WILDER NAPALM
PRODUCTION NOTES

In 1989, Vince Gilligan, a graduate of New York University with a degree in film production, won first prize in the Virginia Governor's Screenwriting Competition with his very first screenplay. He was just 22 years old. Luckily for Gilligan, one of the judges was Mark Johnson, a partner with Barry Levinson in Baltimore Pictures, who was so impressed with Gilligan's talent that he purchased another work by the young writer, Wilder Napalm.

"The script is basically about two brothers who love the same woman and hate each other," explains Gilligan. Because the theme had been explored before in countless movies, he knew he had to come up with something that would set his script apart, and "it seemed to me that 'pyrokinesis' was a neat, very cinematic way to show how angry, frustrated and lustful these characters are at times."

"It's so rare to find something so wonderfully original," Caron says. "I responded to this script immediately because it's filled with comedy and, at the same time, filled with heartache."

The most important scenes in Wilder Napalm, which was filmed on location in the central Florida communities of Lakeland and Sanford, take place in three main settings: Wilder and Vida's trailer park home, Wallace's carnival and a miniature golf course --the "Putt-O-Saurus" -- unlike anything ever seen before.

"This is a movie that takes place in a heightened reality, a kind of hyper reality," Caron says.

Bringing that heightened reality to the screen was production designer John Muto, who says, "I wanted each of the three main sets to evoke its own mood, to let the audience know exactly where they are all the time."

Muto's main tool was color. Wilder and Vida's trailer park and the trailer itself are done in calming greens and blues to signify the tranquil path their life together has taken.

"The trailer park is supposed to be Eden, a peaceful green oasis," Muto says.

When Wallace re-enters the picture, that tranquility is shattered.

"I like to use color very psychologically," says Muto. "For example, the trailer is safe, calming colors, but when Wallace drives up in his garish pickup, it's like an incredible orange invasion. The audience knows just from that clash of colors that Wilder and Vida's life together is about to change."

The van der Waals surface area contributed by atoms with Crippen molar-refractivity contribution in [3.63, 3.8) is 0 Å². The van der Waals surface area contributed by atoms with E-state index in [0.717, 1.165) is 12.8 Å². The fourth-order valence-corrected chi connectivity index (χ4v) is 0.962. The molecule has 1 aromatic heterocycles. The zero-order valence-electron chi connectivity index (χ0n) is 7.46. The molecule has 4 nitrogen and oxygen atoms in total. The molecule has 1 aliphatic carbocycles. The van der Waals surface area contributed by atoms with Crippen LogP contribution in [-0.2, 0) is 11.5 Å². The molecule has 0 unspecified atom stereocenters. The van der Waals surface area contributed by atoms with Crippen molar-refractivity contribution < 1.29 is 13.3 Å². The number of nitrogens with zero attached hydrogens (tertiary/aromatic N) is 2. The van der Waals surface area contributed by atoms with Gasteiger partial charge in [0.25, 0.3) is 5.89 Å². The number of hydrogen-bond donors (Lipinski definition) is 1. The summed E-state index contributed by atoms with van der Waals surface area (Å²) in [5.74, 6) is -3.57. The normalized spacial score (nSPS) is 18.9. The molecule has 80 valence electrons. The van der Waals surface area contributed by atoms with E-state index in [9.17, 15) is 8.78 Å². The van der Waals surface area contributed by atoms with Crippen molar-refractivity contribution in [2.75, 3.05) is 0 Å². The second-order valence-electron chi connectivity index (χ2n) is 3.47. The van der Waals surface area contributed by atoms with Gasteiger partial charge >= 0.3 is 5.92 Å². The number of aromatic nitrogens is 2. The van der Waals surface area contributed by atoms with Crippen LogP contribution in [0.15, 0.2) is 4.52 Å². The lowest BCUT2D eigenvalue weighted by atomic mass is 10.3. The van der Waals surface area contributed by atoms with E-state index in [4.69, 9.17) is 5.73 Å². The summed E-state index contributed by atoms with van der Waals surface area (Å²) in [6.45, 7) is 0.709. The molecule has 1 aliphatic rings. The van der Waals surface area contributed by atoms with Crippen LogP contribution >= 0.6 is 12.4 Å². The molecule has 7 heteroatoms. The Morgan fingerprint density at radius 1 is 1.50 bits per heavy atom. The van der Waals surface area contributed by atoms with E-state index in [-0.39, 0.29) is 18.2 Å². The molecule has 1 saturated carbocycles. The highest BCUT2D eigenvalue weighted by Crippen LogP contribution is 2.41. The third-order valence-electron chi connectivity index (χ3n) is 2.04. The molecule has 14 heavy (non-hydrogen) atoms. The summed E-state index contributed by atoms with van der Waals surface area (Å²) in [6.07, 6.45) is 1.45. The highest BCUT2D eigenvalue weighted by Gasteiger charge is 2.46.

If the trailer park is supposed to be heaven, then the carnival must represent hell. Populated with unsavory characters and done primarily in garish reds and oranges, the setting by Muto is perfect for the fiery duels between the Foudroyant brothers, including the final explosive confrontation.

Perhaps the most unusual set Muto designed was the "Putt-O-Saurus," the dinosaur-themed miniature golf course where Wallace tries to convince Vida that she's wasting her time with his dull, uninspired brother. When Wallace kisses Vida, sparks fly... both figuratively and literally.

"The scene between Wallace and Vida is about the ignition of pure passion," says Caron. "I wanted something extremely visual to convey that. The passion created in that scene is primal and so are dinosaurs."

The carnival world is filled with wonderfully strange and fascinating characters, and so is the carnival in Wilder Napalm. Perhaps the most fascinating of this carnival's denizens is Biff the Clown, Wallace Foudroyant's alter ego. Until now, Wallace has had to hide his telekinetic powers behind Biff's clown makeup, but he's ready to remove that makeup for good and finally show the world what he can do.

"What's great about playing a clown," Quaid delightedly admits, "is that you can go completely over the top and get away with it."

Quaid did not come to the role without some practical experience.

"I was a clown in an amusement park called Astroworld in Texas when I was in college," Quaid says. "It was great fun to get behind the makeup and kind of let it all out again."

Next on the list of fascinating characters populating the carnival is Rex, the head carny, whose ambition is to be Wallace's head assistant when he goes public with his flame-throwing abilities. Rex, as played by Jim Varney of "Ernest" fame, is a dreamer and a schemer who sees Wallace as his ticket away from the grime, tattered clothes and dead-end existence that make up his life.

"The ultimate thrill for Rex," Varney says, "would be a house in Beverly Hills, gold lame suits and a two-tone pink Cadillac with a white interior and gold-plated hubcaps."